Japan Cuts Review: 9 Souls


[For the month of July, we will be covering the New York Asian Film Festival and the (also New York-based) Japan Cuts Film Festival, which together form one of the largest showcases of Asian cinema in the world. For our NYAFF coverage, head over here. For Japan Cuts, here.]

It’s always interesting to watch two or three movies by a filmmaker whose work you’ve never seen. You begin to understand the creator’s aesthetic, his or her concerns, and how these concerns manifest themselves in the work. You also begin to develop a newfound enjoyment of the previous work in light of more recent work and vice versa — it’s like tuning into someone’s wavelength, and this goes for all mediums. You learn how to read the work by that person.

In this case, I’m talking about Toshiaki Toyoda. I previously reviewed his film Monsters Club and found it good but maybe lacking something extra. After 9 Souls, I realize that the thing I wanted from Monsters Club could be found in the refinement of Toyoda’s style and his method rather than any greater leap in the ideas expressed. So in that way, 9 Souls made me like Monsters Club more.

But as for 9 Souls on its own, I’d say it’s a much better starting point for newcomers to Toyoda.

9 Souls (Nain Souruzu | ナイン・ソウルズ)
Director: Toshiaki Toyoda
Rating: NR
Country: Japan

Originally released in 2003, 9 Souls was Toyoda’s follow-up to his acclaimed 2001 film Blue Spring (which I have yet to see). Watching the movie, it feels almost like an argument against strict genre boundaries. In the sequence before the title screen, we see an apocalyptic vision of Tokyo slowly being leveled into dirt accompanied by the impending churn of a post-rock song. There’s a murder. Then there’s time in prison with other inmates, a zany tantrum, and an exuberant escape capped with a rushing instrumental and an introduction to the film’s characters. It’s depression, it’s violence, it’s comedy, it’s joy, and though it’s not of one genre, it’s all of a coherent piece. And then, up on the screen, finally: 9 Souls.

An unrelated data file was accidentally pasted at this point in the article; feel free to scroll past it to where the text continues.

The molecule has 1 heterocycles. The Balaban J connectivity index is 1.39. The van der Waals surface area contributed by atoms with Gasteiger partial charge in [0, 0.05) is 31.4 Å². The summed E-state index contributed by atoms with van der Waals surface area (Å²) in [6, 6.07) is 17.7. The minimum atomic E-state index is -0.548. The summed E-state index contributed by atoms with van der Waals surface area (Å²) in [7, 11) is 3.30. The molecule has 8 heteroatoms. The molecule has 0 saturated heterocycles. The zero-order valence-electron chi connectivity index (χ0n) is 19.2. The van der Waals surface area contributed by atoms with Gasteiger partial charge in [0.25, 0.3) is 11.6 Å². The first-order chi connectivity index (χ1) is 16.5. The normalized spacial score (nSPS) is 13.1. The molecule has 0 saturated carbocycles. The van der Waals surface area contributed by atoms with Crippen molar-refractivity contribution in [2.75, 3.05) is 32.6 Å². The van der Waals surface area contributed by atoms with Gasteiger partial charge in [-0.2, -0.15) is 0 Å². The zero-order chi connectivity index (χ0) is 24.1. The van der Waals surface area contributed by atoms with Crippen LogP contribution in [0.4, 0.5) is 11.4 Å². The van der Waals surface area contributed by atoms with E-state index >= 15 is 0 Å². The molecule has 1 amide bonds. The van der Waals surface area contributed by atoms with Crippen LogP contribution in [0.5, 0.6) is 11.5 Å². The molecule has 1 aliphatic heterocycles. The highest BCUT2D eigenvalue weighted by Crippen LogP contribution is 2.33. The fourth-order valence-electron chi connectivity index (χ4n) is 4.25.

It’s that odd and sometimes breathless way that 9 Souls has of captivating its audience as these shifts in tone occur, and they occur quite often. It’s a prison movie and a road movie full of slapstick and pathos. Tone shifts because that’s the story of these lives. And in the end, who cares about strict genre boundaries? There are times when genre labels should be discounted entirely since the work in question is too complicated for simple confinement. 9 Souls busts out of this genre joint.

The nine inmates who break out of jail have different reasons for being there. There’s the gruff ring leader who killed his own son (the late Yoshio Harada), the brooding young man who killed his father (Ryuhei Matsuda), a bumbling oaf like a Japanese Curly (I believe it’s Genta Dairaku), and a master midget escapist (Mame Yamada). They band together in a stolen RV — repainted, decorated, christened after sainted lady parts — in search of a hidden stash. It’s money that may give them a ticket to living free while on the lam.